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The Man Who Knew Infinity movie review

There are several infinities in Dev Patel starrer The Man Who Knew Infinity.

Rating: 3.5 out of 5
Written by Shalini Langer | Mumbai |
April 29, 2016 6:07:38 pm
The Man Who Knew Infinity, The Man Who Knew Infinity review, Dev Patel, Jeremy Irons, Toby Jones, Devika Bhise, Arundhati Nag, The Man Who Knew Infinity film review, The Man Who Knew Infinity cast, The Man Who Knew Infinity film, The Man Who Knew Infinity news, entertainment news There are several infinities in Dev Patel starrer The Man Who Knew Infinity.

There are several infinities in The Man Who Knew Infinity. Brown, who also wrote the screenplay, does well to explore. Here is a boy lacking access to even paper opening doors with math formulas scribbled on every surface he can find. Here is an orthodox, poor, Brahmin boy finding himself thousands of miles away in a university mostly open to only hallowed, privileged Englishmen. Here he is in a foreign land with foreign food in the midst of world war and rations, and only infrequent correspondence with his family back home. Here lie infinite possibilities, there stand infinite improbabilities.

In life, in that equation, the first part necessarily doesn’t cancel out the second. But when it does, it sometimes gives us a Srinivas Ramanujan.

Brown tells us that story. Yes, the film largely leaves math alone, and you must go to other sources for the significance of Ramanujan’s original work, dervived free of any formal theorems. Yes, the film exaggerates and romanticises the story between him and the wife (Bhise) left back home — including glossing over the fact that she was a child when married to him — to give us a more palatable and traditional hero. And yes, there are few surprises as the film puts two and two together to give us a four.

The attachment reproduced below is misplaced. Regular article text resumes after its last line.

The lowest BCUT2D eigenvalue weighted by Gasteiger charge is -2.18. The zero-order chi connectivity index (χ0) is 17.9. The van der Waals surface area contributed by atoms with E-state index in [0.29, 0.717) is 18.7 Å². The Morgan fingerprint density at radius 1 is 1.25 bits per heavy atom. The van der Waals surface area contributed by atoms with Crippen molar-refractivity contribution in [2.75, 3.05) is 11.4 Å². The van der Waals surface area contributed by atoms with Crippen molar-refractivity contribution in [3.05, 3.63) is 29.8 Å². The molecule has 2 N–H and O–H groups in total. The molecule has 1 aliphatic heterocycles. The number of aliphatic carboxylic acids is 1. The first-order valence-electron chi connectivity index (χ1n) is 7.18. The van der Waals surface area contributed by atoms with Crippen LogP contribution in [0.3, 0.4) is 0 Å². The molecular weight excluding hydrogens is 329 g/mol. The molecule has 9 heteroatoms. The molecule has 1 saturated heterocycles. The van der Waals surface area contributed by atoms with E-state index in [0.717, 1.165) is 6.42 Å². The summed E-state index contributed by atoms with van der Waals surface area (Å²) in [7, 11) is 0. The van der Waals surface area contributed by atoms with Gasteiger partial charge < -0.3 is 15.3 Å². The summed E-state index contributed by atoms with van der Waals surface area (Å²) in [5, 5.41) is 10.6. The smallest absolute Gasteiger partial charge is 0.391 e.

However, sometimes you want a film to do just that — not dazzle us with, say, a 22.

Patel as the unsure, hesitant, shy, scared, and very, very young Ramanujan takes clues from Irons’s marvellous detached, tired, ageing, set-in-ways mathematician G H Hardy, to portray the unlikely partnership that led to mathematical breakthroughs. Ramanujan can’t ask for friendship, Hardy can’t provide any, and yet one feels the warmth of their growing proximity as the story progresses. The film is also acutely aware of how difficult it was for two men so disparate, and not just due to their different backgrounds, to come close.

It also dwells nicely on the fact of Ramanujan’s mathematical genius springing from his extreme religiosity, as Hardy holds tightly his atheist beliefs. There is not a mocking comment, even in passing, as the film shows how the faiths that the two hold dear bear upon their work. As Hardy says, “We are merely explorers of infinity, in the pursuit of perfection.” Not unlike the pursuit of god.

Well, as anyone who has sat down with a set of seemily incomprehensible numbers and watched them fall into place will know, it is not unlike a spiritual feeling.

Ultimately, you could say the film is bigger than the sum of its parts. Should Ramanujan agree.

Director: Matt Brown
Cast: Dev Patel, Jeremy Irons, Toby Jones, Devika Bhise, Arundhati Nag

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